At that time, many evening news agencies conducted "pulse polls" for $.50 per call charges and displayed results on television.One early use was by Saturday Night Live producers for the sketch "Larry the Lobster", featuring Eddie Murphy. AT&T and the producers of SNL split the profits of nearly 0,000.
Initially, consumers had no choice regarding the accessibility to 900/976 numbers on their phones.
However, in 1987, after a child had accumulated a bill of $17,000 From the early 1980s through the early 1990s, it was common to see commercials promoting 1-900 numbers to children featuring such things as characters famous from Saturday morning cartoons to Santa Claus.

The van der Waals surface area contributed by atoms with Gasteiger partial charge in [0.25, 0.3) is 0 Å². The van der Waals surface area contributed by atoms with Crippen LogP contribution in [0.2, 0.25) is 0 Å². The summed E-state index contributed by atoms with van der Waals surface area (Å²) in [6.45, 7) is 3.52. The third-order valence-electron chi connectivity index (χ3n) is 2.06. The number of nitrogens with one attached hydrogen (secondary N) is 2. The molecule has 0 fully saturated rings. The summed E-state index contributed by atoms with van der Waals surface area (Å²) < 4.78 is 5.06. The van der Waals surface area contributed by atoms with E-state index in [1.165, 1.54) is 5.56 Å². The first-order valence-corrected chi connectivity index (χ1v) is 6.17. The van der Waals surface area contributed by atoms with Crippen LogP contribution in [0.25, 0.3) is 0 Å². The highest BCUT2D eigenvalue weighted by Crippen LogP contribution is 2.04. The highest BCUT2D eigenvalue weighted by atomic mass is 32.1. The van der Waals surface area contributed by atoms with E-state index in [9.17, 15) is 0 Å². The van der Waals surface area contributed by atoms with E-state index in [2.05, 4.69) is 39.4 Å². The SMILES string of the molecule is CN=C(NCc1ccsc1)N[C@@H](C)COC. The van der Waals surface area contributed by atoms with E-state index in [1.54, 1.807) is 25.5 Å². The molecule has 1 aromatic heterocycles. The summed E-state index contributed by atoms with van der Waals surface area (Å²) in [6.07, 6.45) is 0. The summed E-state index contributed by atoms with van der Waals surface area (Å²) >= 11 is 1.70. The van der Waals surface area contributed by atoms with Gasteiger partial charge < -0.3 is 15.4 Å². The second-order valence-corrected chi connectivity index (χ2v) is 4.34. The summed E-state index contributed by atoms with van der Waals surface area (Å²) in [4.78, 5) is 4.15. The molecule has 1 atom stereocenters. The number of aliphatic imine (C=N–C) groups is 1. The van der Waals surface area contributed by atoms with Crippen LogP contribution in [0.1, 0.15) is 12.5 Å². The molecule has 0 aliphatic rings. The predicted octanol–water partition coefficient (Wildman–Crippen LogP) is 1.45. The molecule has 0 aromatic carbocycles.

Numbers with the 900 area code were those which were expected to have a huge number of potential callers, and the 900 area code was screened at the local level to allow only a certain number of the callers in each area to access the nationwide long distance network for reaching the destination number.
Also, the early incarnation of 900 was not billed at premium-rate charges, but rather at regular long distance charges based on the time of day and day of week that the call was placed.
Adult chat lines (phone sex) and tech support are a very common use of premium-rate numbers.